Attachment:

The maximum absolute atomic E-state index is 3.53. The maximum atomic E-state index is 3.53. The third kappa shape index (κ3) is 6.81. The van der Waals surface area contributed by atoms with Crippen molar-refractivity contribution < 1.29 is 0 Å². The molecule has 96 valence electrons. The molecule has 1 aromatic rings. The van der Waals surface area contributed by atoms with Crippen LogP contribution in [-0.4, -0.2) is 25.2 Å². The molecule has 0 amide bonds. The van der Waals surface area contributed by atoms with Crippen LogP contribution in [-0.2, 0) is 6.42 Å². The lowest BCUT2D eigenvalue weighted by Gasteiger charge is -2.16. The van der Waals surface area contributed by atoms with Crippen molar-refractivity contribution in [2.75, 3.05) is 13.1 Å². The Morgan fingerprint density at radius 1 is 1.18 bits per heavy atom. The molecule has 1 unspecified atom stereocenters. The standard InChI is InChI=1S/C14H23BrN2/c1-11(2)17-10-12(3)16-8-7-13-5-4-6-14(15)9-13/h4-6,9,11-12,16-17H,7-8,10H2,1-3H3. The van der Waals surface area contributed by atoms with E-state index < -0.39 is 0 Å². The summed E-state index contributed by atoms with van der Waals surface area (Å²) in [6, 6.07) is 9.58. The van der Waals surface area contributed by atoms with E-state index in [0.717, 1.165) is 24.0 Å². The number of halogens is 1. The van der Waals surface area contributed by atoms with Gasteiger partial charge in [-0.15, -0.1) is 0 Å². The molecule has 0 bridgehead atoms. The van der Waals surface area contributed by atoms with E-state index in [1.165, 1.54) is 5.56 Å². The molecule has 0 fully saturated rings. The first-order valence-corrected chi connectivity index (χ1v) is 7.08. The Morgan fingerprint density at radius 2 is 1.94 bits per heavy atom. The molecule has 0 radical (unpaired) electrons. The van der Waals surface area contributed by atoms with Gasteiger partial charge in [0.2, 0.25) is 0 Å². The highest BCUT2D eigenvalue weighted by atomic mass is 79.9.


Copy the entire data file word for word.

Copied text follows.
The maximum absolute atomic E-state index is 3.53. The maximum atomic E-state index is 3.53. The third kappa shape index (κ3) is 6.81. The van der Waals surface area contributed by atoms with Crippen molar-refractivity contribution < 1.29 is 0 Å². The molecule has 96 valence electrons. The molecule has 1 aromatic rings. The van der Waals surface area contributed by atoms with Crippen LogP contribution in [-0.4, -0.2) is 25.2 Å². The molecule has 0 amide bonds. The van der Waals surface area contributed by atoms with Crippen LogP contribution in [-0.2, 0) is 6.42 Å². The lowest BCUT2D eigenvalue weighted by Gasteiger charge is -2.16. The van der Waals surface area contributed by atoms with Crippen molar-refractivity contribution in [2.75, 3.05) is 13.1 Å². The Morgan fingerprint density at radius 1 is 1.18 bits per heavy atom. The molecule has 1 unspecified atom stereocenters. The standard InChI is InChI=1S/C14H23BrN2/c1-11(2)17-10-12(3)16-8-7-13-5-4-6-14(15)9-13/h4-6,9,11-12,16-17H,7-8,10H2,1-3H3. The van der Waals surface area contributed by atoms with E-state index < -0.39 is 0 Å². The summed E-state index contributed by atoms with van der Waals surface area (Å²) in [6, 6.07) is 9.58. The van der Waals surface area contributed by atoms with E-state index in [0.717, 1.165) is 24.0 Å². The number of halogens is 1. The van der Waals surface area contributed by atoms with Gasteiger partial charge in [-0.15, -0.1) is 0 Å². The molecule has 0 bridgehead atoms. The van der Waals surface area contributed by atoms with E-state index in [1.165, 1.54) is 5.56 Å². The molecule has 0 fully saturated rings. The first-order valence-corrected chi connectivity index (χ1v) is 7.08. The Morgan fingerprint density at radius 2 is 1.94 bits per heavy atom. The molecule has 0 radical (unpaired) electrons. The van der Waals surface area contributed by atoms with Gasteiger partial charge in [0.2, 0.25) is 0 Å². The highest BCUT2D eigenvalue weighted by atomic mass is 79.9.